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Bighorn River 2018 Runoff Forecast

The Shoshone, Wind, and Bighorn Basins located in Wyoming, feed the Bighorn River here in Montana. This map shows near current snow water equivalents as a percentage of normal.

We have plenty of snow piling up in the Bighorn Valley, and more importantly, in the mountain ranges that feed the river!

Water is generally a good thing for rivers and trout. But the last few seasons, we have, at times, had too much of a good thing. This was especially obvious last spring when flows peaked at 15,000 cubic feet per second (cfs). The Bighorn River Alliance has been aggressively lobbying the US Bureau of Reclamation, which operates Yellowtail Dam here on the Bighorn, to be more proactive in dealing with water runoff in years when it is clear that there is going to be an excess. This year is shaping up to be a year of excess, with snowpack levels well above average in the Wind, Bighorn, and Shoshone Basins which feed the Bighorn River in Montana.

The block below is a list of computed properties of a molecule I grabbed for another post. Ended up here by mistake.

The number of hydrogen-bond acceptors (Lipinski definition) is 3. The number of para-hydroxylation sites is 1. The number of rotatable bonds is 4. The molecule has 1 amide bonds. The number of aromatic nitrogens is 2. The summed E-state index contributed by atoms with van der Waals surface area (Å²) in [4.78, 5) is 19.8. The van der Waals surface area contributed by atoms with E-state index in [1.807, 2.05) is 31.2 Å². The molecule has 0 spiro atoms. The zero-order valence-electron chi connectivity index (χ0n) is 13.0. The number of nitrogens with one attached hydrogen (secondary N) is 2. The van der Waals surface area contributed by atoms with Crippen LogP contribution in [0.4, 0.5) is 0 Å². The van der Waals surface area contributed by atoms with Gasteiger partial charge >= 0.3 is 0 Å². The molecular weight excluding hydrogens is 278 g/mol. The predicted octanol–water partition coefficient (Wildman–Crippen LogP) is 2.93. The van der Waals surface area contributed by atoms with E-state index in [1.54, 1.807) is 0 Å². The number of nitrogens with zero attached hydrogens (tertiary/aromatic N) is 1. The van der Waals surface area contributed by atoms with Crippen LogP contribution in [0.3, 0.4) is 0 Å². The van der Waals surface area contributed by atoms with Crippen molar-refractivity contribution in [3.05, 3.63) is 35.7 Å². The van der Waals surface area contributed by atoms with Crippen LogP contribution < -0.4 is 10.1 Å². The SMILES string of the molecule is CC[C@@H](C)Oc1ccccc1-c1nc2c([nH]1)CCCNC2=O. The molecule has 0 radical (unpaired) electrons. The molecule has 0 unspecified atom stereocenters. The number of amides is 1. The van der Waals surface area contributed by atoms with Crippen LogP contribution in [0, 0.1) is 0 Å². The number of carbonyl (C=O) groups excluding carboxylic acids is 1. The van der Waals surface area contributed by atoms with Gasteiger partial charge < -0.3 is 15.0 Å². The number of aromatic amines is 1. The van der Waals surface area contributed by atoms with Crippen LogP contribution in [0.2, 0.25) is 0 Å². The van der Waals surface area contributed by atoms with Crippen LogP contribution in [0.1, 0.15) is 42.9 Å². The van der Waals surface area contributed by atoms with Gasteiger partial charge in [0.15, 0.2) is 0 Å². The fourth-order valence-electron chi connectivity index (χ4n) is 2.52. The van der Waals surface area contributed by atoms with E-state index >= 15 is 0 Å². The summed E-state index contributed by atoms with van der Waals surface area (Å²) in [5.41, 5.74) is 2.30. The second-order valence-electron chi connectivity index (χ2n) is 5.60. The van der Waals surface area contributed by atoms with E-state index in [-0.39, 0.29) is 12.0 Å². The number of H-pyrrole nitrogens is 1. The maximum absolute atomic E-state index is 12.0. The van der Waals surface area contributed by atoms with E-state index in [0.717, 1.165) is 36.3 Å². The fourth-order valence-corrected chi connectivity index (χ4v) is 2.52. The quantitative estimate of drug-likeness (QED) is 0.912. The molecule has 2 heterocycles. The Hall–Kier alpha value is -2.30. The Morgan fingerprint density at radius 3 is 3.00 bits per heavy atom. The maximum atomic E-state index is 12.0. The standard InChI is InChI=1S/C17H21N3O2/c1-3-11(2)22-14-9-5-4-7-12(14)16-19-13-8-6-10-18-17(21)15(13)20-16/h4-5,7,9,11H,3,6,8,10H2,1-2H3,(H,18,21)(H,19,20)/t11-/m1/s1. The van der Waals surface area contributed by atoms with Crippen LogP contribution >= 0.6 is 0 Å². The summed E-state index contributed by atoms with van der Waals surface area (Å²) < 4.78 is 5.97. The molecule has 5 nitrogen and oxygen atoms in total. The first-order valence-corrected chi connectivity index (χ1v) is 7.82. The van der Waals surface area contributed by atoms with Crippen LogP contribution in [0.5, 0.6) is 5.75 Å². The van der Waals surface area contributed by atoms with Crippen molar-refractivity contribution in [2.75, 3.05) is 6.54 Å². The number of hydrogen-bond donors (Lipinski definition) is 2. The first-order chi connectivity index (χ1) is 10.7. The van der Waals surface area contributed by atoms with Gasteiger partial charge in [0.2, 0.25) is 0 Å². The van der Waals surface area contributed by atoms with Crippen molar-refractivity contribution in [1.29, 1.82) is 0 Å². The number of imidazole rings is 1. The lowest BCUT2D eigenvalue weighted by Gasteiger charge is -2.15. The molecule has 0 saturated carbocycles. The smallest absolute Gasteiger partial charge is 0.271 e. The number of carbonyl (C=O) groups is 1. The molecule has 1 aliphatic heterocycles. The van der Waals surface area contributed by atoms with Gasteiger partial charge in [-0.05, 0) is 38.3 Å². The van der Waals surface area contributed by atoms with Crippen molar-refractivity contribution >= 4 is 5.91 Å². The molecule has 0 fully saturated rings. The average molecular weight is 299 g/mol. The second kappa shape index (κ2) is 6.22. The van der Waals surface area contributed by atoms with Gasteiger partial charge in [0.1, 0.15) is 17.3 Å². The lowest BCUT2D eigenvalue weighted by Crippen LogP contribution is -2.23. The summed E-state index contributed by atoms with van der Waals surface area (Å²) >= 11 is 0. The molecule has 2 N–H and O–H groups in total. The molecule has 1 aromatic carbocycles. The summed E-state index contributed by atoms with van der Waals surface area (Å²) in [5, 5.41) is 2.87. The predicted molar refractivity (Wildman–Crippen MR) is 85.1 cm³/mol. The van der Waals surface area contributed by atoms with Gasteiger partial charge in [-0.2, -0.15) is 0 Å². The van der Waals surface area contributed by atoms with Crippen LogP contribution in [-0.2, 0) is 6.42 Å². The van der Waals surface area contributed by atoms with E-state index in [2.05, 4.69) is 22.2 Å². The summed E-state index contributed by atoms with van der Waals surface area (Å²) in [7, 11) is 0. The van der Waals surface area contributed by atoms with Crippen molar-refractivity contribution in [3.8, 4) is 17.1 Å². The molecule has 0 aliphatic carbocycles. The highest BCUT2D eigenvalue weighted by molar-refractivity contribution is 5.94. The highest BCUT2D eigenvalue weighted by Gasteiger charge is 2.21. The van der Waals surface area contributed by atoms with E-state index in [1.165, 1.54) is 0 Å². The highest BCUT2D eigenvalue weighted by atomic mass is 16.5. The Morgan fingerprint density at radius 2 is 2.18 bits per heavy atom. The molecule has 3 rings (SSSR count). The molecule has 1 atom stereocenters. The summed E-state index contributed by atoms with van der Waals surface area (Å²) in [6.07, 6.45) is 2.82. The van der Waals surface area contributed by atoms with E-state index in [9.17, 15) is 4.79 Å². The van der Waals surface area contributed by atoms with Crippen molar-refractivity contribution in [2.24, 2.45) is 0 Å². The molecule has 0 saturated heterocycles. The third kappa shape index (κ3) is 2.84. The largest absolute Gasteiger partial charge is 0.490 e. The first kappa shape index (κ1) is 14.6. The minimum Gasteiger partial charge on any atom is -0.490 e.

This week the Bureau of Reclamation (BOR), which operates the dam, released their spring runoff projections. The good news is that it appears the BOR is listening and planning accordingly in order to avoid extremely high flows this season. Current water releases out of Yellowtail Dam are at 4,500 cubic feet per second (cfs), which is higher than normal for this time of year. But this is a good thing, because it is making room in the reservoir for spring runoff that will come later. According to BOR, Bighorn River flows are expected to peak at about 7,000 cfs in May before dropping to 4,500 cfs in July.

This is great news! The river should have a ‘bump’ in spring flows. Increased flows in the spring helps cleanse the river of silt and algae which is good for insects and the trout that feed on them. Higher spring flows also facilitate better spring spawning conditions for rainbow trout. So having the river flow at 7000 cfs for a couple of months isn’t really a bad thing, and is extremely manageable from a fishing and guiding standpoint.

Generally speaking, the river tends to fish very good at these levels. We expect the spring nymph fishing will be very good. At the same time, we should still see good blue wing olive (baetis) and midge hatches in April and May. The predicted water levels will still be wadeable in spots, making it possible to take advantage of dry fly fishing opportunities.

Obviously we are keeping our fingers crossed that the Bureau of Reclamation’s projections will hold true, because if they do, it should set up some really good fishing conditions this spring!

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